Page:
The fact he killed himself is the size of a tsunami. Lennon made it through that struggle and made it to age 40, and kinda got through. Since you’re basically a rock ‘n roll mag, there’s a great quote from Keith Richards: ‘When you’re in love with someone, you see hope for the world.’ And it’s so true. The difference is ridiculous! When you’re really really in love, the world looks different. When you’re lonely, it’s like a horror movie everyday.
Is that what it boils down to? Hope or horror?
They’re both there. All the time. The shadow and the light. It’s walking a fucking tight rope, isn’t it? And trying not to fall off to either side. Not Pollyanna on one side and the sheer hopelessness on the other. That’s where the artist that can view it from the tight rope—that’s where the good shit comes from.
What happens when you have too much of one and you need some of the other? How do you get in balance?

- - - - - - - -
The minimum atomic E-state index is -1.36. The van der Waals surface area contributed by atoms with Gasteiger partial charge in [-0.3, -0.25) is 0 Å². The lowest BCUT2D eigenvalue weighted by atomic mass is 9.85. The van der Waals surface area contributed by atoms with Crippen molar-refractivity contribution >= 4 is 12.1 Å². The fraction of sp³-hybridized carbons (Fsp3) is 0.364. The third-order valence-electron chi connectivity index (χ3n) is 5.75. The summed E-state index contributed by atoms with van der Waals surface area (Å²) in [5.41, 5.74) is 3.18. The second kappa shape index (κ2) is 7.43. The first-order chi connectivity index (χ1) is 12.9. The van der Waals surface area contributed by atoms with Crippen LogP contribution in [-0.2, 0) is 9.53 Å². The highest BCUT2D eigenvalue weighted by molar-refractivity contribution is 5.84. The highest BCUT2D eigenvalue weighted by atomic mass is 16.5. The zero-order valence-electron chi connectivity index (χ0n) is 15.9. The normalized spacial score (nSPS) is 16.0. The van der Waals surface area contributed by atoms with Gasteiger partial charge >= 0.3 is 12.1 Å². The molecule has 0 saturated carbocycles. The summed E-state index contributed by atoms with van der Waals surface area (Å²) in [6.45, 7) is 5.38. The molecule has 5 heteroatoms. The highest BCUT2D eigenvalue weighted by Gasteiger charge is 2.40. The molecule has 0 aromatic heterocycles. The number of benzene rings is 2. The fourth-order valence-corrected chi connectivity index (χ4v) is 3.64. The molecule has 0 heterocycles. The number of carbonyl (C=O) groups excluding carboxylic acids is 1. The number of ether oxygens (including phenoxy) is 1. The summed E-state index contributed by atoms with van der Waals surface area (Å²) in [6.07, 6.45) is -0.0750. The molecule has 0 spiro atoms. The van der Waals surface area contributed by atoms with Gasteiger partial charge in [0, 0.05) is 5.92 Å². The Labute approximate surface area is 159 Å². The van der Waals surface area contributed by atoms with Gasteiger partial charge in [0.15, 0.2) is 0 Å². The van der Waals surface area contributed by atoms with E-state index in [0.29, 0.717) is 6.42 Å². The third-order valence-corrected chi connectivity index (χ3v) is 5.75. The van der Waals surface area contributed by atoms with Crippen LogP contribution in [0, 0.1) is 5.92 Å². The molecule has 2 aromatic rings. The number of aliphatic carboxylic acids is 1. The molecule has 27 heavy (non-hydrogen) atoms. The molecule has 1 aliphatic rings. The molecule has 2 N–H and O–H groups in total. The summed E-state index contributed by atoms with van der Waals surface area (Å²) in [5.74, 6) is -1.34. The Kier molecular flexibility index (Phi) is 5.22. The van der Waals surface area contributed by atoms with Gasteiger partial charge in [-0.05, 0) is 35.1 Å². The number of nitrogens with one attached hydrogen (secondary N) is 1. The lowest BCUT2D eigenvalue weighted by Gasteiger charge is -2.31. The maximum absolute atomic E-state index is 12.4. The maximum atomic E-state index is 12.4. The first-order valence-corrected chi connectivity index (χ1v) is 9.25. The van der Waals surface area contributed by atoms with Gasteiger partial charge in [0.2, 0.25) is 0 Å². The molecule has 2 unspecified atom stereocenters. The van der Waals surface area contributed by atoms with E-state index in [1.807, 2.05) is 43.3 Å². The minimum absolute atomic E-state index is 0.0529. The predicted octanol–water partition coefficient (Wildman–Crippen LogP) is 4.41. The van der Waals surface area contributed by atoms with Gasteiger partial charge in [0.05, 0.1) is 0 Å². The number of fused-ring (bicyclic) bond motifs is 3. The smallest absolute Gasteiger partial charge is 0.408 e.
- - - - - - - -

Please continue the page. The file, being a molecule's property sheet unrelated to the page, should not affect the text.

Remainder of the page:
Great question. That is the question right now. For everybody. We got more than ever and less than ever at the same time and it’ll always be that way. The yin and the yang. Coming to grips with that, you have to borrow a little from everybody’s bible. Certain lessons from Buddhism, from Christianity, from Krishna … taking the wisdom everywhere you can! A little piece here and there to try and keep your house from falling down—a 2×4 from everybody! That’s the only way I know. To seek people who’ve gone through it. And whether it’s George Harrison or Bob Dylan, who were two geniuses who both relied on faith to get through things … there’s a lesson in that that’s kind of being trampled on at the moment. You can’t find your answer in faith? I don’t care how square I sound—I think that’s the only fucking way out of the mess. The genius in ‘endowed by our creator,’ whether you’re an atheist or not … that term is so genius because it gives us all a power that exceeds the king or the government. When things get unbearably oppressive and evil, you can say, ‘No! I got this power higher than yours, a spiritual power.’ And whether you believe in that or not, what that does for you—even if you just pretend it’s there—that’s the key! The key to that document is that phrase, and when that sentence about being ‘endowed by our creator’ started getting left out … I was like, ‘Whoa, idiots! No!’ I don’t care whether you believe in God or not, but believe there’s a reasoning about the current political agenda. That’s a reasoning that sets us free. Gives us the electricity to join with other people to get over this shit. Start praying, brother! Who are the true materialisits? Looking for answers in dollars? If it’s secular vs. faith, I’d say the secular agenda is way more material than the faith agenda cuz it’s all about balance of money. No! It’s about balance of love. And will. The spirit to get up and dust yourself off and keep going—that doesn’t come from a check. Most rich people are fucking miserable.